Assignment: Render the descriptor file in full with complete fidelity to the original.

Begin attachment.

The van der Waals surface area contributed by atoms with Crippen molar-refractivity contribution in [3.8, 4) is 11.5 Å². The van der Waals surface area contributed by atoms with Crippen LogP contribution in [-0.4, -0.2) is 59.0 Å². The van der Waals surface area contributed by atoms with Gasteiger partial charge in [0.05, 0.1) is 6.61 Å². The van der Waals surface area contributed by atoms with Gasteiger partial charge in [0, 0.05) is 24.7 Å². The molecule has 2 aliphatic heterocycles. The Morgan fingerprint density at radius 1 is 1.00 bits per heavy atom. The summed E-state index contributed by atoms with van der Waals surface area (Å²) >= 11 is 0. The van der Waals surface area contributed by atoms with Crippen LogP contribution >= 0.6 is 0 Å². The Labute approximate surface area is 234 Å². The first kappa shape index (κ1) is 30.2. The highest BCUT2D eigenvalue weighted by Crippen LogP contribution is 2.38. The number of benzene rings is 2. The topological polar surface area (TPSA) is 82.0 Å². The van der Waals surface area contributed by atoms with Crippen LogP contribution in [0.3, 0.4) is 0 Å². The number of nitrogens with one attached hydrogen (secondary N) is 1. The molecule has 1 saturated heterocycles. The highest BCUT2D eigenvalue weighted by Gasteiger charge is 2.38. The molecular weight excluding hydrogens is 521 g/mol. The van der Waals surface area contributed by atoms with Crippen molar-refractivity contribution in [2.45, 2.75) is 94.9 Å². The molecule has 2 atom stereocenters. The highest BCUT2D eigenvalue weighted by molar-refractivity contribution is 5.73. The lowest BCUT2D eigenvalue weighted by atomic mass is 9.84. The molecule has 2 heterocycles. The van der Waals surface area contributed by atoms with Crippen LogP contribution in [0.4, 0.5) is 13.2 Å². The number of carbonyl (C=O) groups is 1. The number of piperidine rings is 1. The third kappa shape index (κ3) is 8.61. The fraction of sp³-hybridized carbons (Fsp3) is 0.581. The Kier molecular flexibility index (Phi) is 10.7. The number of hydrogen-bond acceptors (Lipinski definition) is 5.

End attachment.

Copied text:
The van der Waals surface area contributed by atoms with Crippen molar-refractivity contribution in [3.8, 4) is 11.5 Å². The van der Waals surface area contributed by atoms with Crippen LogP contribution in [-0.4, -0.2) is 59.0 Å². The van der Waals surface area contributed by atoms with Gasteiger partial charge in [0.05, 0.1) is 6.61 Å². The van der Waals surface area contributed by atoms with Gasteiger partial charge in [0, 0.05) is 24.7 Å². The molecule has 2 aliphatic heterocycles. The Morgan fingerprint density at radius 1 is 1.00 bits per heavy atom. The summed E-state index contributed by atoms with van der Waals surface area (Å²) >= 11 is 0. The van der Waals surface area contributed by atoms with Crippen LogP contribution >= 0.6 is 0 Å². The Labute approximate surface area is 234 Å². The first kappa shape index (κ1) is 30.2. The highest BCUT2D eigenvalue weighted by Crippen LogP contribution is 2.38. The number of benzene rings is 2. The topological polar surface area (TPSA) is 82.0 Å². The van der Waals surface area contributed by atoms with Crippen LogP contribution in [0.3, 0.4) is 0 Å². The number of nitrogens with one attached hydrogen (secondary N) is 1. The molecule has 1 saturated heterocycles. The highest BCUT2D eigenvalue weighted by Gasteiger charge is 2.38. The molecular weight excluding hydrogens is 521 g/mol. The van der Waals surface area contributed by atoms with Crippen molar-refractivity contribution in [2.45, 2.75) is 94.9 Å². The molecule has 2 atom stereocenters. The highest BCUT2D eigenvalue weighted by molar-refractivity contribution is 5.73. The lowest BCUT2D eigenvalue weighted by atomic mass is 9.84. The molecule has 2 heterocycles. The van der Waals surface area contributed by atoms with Crippen LogP contribution in [0.4, 0.5) is 13.2 Å². The number of carbonyl (C=O) groups is 1. The number of piperidine rings is 1. The third kappa shape index (κ3) is 8.61. The fraction of sp³-hybridized carbons (Fsp3) is 0.581. The Kier molecular flexibility index (Phi) is 10.7. The number of hydrogen-bond acceptors (Lipinski definition) is 5.